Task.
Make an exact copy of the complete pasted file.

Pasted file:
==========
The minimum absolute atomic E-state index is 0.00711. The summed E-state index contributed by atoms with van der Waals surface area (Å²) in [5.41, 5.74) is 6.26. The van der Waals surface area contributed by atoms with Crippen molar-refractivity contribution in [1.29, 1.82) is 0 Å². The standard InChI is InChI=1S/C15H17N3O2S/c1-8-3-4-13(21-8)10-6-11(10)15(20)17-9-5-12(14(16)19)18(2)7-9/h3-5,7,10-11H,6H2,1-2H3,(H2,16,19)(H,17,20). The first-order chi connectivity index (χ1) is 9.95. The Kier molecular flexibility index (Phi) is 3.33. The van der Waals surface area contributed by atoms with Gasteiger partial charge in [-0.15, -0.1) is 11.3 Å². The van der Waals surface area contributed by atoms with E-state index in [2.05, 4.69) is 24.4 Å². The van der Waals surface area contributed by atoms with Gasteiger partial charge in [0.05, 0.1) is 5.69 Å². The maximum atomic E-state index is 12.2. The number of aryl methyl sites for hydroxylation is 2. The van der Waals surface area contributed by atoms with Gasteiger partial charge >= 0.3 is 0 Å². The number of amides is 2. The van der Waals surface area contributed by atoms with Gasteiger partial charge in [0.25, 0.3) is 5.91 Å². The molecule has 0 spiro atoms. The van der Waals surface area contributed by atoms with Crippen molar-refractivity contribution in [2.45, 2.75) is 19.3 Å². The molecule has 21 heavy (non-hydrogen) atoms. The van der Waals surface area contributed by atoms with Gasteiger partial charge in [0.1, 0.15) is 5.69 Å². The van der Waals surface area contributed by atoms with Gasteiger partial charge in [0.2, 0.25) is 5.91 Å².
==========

The minimum absolute atomic E-state index is 0.00711. The summed E-state index contributed by atoms with van der Waals surface area (Å²) in [5.41, 5.74) is 6.26. The van der Waals surface area contributed by atoms with Crippen molar-refractivity contribution in [1.29, 1.82) is 0 Å². The standard InChI is InChI=1S/C15H17N3O2S/c1-8-3-4-13(21-8)10-6-11(10)15(20)17-9-5-12(14(16)19)18(2)7-9/h3-5,7,10-11H,6H2,1-2H3,(H2,16,19)(H,17,20). The first-order chi connectivity index (χ1) is 9.95. The Kier molecular flexibility index (Phi) is 3.33. The van der Waals surface area contributed by atoms with Gasteiger partial charge in [-0.15, -0.1) is 11.3 Å². The van der Waals surface area contributed by atoms with E-state index in [2.05, 4.69) is 24.4 Å². The van der Waals surface area contributed by atoms with Gasteiger partial charge in [0.05, 0.1) is 5.69 Å². The maximum atomic E-state index is 12.2. The number of aryl methyl sites for hydroxylation is 2. The van der Waals surface area contributed by atoms with Gasteiger partial charge >= 0.3 is 0 Å². The number of amides is 2. The van der Waals surface area contributed by atoms with Gasteiger partial charge in [0.25, 0.3) is 5.91 Å². The molecule has 0 spiro atoms. The van der Waals surface area contributed by atoms with Crippen molar-refractivity contribution in [2.45, 2.75) is 19.3 Å². The molecule has 21 heavy (non-hydrogen) atoms. The van der Waals surface area contributed by atoms with Gasteiger partial charge in [0.1, 0.15) is 5.69 Å². The van der Waals surface area contributed by atoms with Gasteiger partial charge in [0.2, 0.25) is 5.91 Å².